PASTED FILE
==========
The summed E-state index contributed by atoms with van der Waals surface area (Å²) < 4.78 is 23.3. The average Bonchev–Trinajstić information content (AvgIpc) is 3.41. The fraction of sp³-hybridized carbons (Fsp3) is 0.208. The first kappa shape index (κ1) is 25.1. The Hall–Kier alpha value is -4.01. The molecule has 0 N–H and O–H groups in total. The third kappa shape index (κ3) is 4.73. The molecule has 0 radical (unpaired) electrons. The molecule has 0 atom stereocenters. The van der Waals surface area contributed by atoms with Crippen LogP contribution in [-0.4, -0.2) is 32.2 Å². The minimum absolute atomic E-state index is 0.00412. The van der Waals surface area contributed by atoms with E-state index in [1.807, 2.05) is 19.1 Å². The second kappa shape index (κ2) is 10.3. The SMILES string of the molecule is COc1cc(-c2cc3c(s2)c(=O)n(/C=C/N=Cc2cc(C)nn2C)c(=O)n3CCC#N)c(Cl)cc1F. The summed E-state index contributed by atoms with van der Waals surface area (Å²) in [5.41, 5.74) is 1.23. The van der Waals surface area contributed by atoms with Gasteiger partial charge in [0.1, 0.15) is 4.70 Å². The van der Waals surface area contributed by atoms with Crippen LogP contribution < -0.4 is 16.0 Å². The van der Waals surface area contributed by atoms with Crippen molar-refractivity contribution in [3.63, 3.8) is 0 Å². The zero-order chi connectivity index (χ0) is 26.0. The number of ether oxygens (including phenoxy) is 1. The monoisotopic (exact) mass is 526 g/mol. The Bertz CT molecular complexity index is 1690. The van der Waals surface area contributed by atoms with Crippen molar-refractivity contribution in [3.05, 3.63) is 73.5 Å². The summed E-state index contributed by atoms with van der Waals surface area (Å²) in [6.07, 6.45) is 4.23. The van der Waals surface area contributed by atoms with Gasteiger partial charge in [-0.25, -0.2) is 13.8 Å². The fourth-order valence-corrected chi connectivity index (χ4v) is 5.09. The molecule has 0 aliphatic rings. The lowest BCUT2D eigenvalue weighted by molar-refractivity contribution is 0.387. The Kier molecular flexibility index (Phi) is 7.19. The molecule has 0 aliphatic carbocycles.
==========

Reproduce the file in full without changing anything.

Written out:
The summed E-state index contributed by atoms with van der Waals surface area (Å²) < 4.78 is 23.3. The average Bonchev–Trinajstić information content (AvgIpc) is 3.41. The fraction of sp³-hybridized carbons (Fsp3) is 0.208. The first kappa shape index (κ1) is 25.1. The Hall–Kier alpha value is -4.01. The molecule has 0 N–H and O–H groups in total. The third kappa shape index (κ3) is 4.73. The molecule has 0 radical (unpaired) electrons. The molecule has 0 atom stereocenters. The van der Waals surface area contributed by atoms with Crippen LogP contribution in [-0.4, -0.2) is 32.2 Å². The minimum absolute atomic E-state index is 0.00412. The van der Waals surface area contributed by atoms with E-state index in [1.807, 2.05) is 19.1 Å². The second kappa shape index (κ2) is 10.3. The SMILES string of the molecule is COc1cc(-c2cc3c(s2)c(=O)n(/C=C/N=Cc2cc(C)nn2C)c(=O)n3CCC#N)c(Cl)cc1F. The summed E-state index contributed by atoms with van der Waals surface area (Å²) in [5.41, 5.74) is 1.23. The van der Waals surface area contributed by atoms with Gasteiger partial charge in [0.1, 0.15) is 4.70 Å². The van der Waals surface area contributed by atoms with Crippen LogP contribution < -0.4 is 16.0 Å². The van der Waals surface area contributed by atoms with Crippen molar-refractivity contribution in [3.63, 3.8) is 0 Å². The zero-order chi connectivity index (χ0) is 26.0. The number of ether oxygens (including phenoxy) is 1. The monoisotopic (exact) mass is 526 g/mol. The Bertz CT molecular complexity index is 1690. The van der Waals surface area contributed by atoms with Crippen molar-refractivity contribution in [3.05, 3.63) is 73.5 Å². The summed E-state index contributed by atoms with van der Waals surface area (Å²) in [6.07, 6.45) is 4.23. The van der Waals surface area contributed by atoms with Gasteiger partial charge in [-0.25, -0.2) is 13.8 Å². The fourth-order valence-corrected chi connectivity index (χ4v) is 5.09. The molecule has 0 aliphatic rings. The lowest BCUT2D eigenvalue weighted by molar-refractivity contribution is 0.387. The Kier molecular flexibility index (Phi) is 7.19. The molecule has 0 aliphatic carbocycles.